When you are seen to waive it, as Facebook found out this week, you not only upset your customers but you lose their trust. And with data underpinning more products, services and marketing than ever, loss of trust means loss of income.
Facebook revealed this week that it had manipulated nearly 700,000 of its users’ news feeds in order to see if this affected their emotions. The idea was to investigate the common myth that people seeing friends’ positive updates makes them feel negative or excluded.
During the test in 2012, Facebook hid elements from nearly 700,000 news feed over the course of a week. Contrary to expectations, peoples’ emotions were reinforced by what they saw, what the researchers called “emotional contagion” – positivity made users more positive, while negativity produced more negative posts.
What Facebook did was allowed because when its users sign up, they have to agree to its terms and conditions. These allow “testing” and “research” among other things. This is, of course, not nearly the same as telling consumers that they will be shown manipulated news feeds for the purpose of research studies.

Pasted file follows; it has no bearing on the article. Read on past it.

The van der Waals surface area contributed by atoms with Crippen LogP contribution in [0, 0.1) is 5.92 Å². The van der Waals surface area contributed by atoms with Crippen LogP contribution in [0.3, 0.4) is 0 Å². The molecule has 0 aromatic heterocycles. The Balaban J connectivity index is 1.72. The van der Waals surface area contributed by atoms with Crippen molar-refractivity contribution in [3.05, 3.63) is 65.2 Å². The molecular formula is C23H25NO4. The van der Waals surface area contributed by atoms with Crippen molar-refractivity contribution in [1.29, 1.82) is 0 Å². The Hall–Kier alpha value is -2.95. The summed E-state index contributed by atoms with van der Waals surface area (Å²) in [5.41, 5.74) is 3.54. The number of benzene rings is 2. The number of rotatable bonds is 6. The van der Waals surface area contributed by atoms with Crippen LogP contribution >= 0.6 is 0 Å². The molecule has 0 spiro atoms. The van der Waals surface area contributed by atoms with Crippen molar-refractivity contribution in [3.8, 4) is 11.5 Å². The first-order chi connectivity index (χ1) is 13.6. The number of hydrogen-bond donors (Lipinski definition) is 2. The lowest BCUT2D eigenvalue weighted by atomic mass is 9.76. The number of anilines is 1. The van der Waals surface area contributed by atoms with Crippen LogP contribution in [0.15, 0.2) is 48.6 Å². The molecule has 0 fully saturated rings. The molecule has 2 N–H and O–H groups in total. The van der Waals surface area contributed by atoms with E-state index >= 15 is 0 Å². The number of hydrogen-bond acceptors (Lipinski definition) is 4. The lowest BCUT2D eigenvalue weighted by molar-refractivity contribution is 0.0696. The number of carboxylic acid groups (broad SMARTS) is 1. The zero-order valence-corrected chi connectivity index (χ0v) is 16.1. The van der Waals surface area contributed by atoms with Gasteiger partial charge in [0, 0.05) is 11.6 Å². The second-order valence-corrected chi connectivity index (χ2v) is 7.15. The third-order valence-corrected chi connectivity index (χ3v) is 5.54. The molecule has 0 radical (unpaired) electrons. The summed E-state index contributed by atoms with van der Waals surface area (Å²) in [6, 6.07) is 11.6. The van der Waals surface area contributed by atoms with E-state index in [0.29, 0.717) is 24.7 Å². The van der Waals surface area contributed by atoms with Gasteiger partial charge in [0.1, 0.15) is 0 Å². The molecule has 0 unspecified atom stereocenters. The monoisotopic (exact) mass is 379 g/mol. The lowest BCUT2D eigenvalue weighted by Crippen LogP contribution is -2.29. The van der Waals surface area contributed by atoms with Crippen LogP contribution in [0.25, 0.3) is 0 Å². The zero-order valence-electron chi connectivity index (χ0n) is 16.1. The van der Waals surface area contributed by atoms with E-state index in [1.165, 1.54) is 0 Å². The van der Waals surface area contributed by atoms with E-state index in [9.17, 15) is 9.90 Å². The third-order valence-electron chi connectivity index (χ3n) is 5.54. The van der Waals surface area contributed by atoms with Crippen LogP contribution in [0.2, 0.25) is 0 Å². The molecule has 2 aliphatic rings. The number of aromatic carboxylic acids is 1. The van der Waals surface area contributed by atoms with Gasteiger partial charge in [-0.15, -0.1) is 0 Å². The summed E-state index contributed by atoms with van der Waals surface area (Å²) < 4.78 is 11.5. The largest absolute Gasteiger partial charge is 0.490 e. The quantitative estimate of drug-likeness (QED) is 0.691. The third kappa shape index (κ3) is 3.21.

Facebook’s problem is not in its manipulation of the news feed but in making sure it had true informed consent from its users for this particular study. Of course, any Facebook user knows that their news feed and what they see is filtered, curated and chosen, partly by their own settings and partly by Facebook’s own filters. Facebook says the average person would see more than 1500 updates each day otherwise. So we are already absorbing a manipulated view all the time.
So why is one manipulated view more acceptable than another? It always comes back to informed consent. You accept that Facebook only shows you a portion of my friends’ news, either because you have chosen that or because its software is trying to meet your needs as a user. However, if the brand is manipulating your experience for its own research, that is quite different.
More than ever, brands need consumers on their side when it comes to data management. Never before has this type of data or the ability to manipulate it been available so freely to organisations. Facebook is learning too. After all, data is the science of marketing but using it with sense and sensibility remains an art.